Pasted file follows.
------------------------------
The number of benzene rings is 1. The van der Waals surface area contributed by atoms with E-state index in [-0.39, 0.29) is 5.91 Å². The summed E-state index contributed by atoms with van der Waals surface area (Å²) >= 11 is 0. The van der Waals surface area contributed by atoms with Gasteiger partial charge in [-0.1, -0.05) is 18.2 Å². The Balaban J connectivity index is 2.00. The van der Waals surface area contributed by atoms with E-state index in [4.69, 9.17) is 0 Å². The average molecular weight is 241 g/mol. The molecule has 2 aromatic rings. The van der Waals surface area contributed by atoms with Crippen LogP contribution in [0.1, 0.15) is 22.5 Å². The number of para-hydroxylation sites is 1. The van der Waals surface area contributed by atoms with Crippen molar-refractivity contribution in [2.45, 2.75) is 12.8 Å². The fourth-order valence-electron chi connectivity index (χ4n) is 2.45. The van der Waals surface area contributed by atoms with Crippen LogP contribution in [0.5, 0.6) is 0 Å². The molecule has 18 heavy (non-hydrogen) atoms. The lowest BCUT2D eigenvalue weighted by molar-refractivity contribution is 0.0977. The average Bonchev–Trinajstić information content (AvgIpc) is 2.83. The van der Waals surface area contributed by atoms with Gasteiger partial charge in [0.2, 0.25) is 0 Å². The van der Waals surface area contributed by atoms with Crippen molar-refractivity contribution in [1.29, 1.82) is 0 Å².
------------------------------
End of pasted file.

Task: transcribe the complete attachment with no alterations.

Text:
The number of benzene rings is 1. The van der Waals surface area contributed by atoms with E-state index in [-0.39, 0.29) is 5.91 Å². The summed E-state index contributed by atoms with van der Waals surface area (Å²) >= 11 is 0. The van der Waals surface area contributed by atoms with Gasteiger partial charge in [-0.1, -0.05) is 18.2 Å². The Balaban J connectivity index is 2.00. The van der Waals surface area contributed by atoms with E-state index in [4.69, 9.17) is 0 Å². The average molecular weight is 241 g/mol. The molecule has 2 aromatic rings. The van der Waals surface area contributed by atoms with Crippen LogP contribution in [0.1, 0.15) is 22.5 Å². The number of para-hydroxylation sites is 1. The van der Waals surface area contributed by atoms with Crippen molar-refractivity contribution in [2.45, 2.75) is 12.8 Å². The fourth-order valence-electron chi connectivity index (χ4n) is 2.45. The van der Waals surface area contributed by atoms with Crippen LogP contribution in [0.5, 0.6) is 0 Å². The molecule has 18 heavy (non-hydrogen) atoms. The lowest BCUT2D eigenvalue weighted by molar-refractivity contribution is 0.0977. The average Bonchev–Trinajstić information content (AvgIpc) is 2.83. The van der Waals surface area contributed by atoms with Gasteiger partial charge in [0.2, 0.25) is 0 Å². The van der Waals surface area contributed by atoms with Crippen molar-refractivity contribution in [1.29, 1.82) is 0 Å².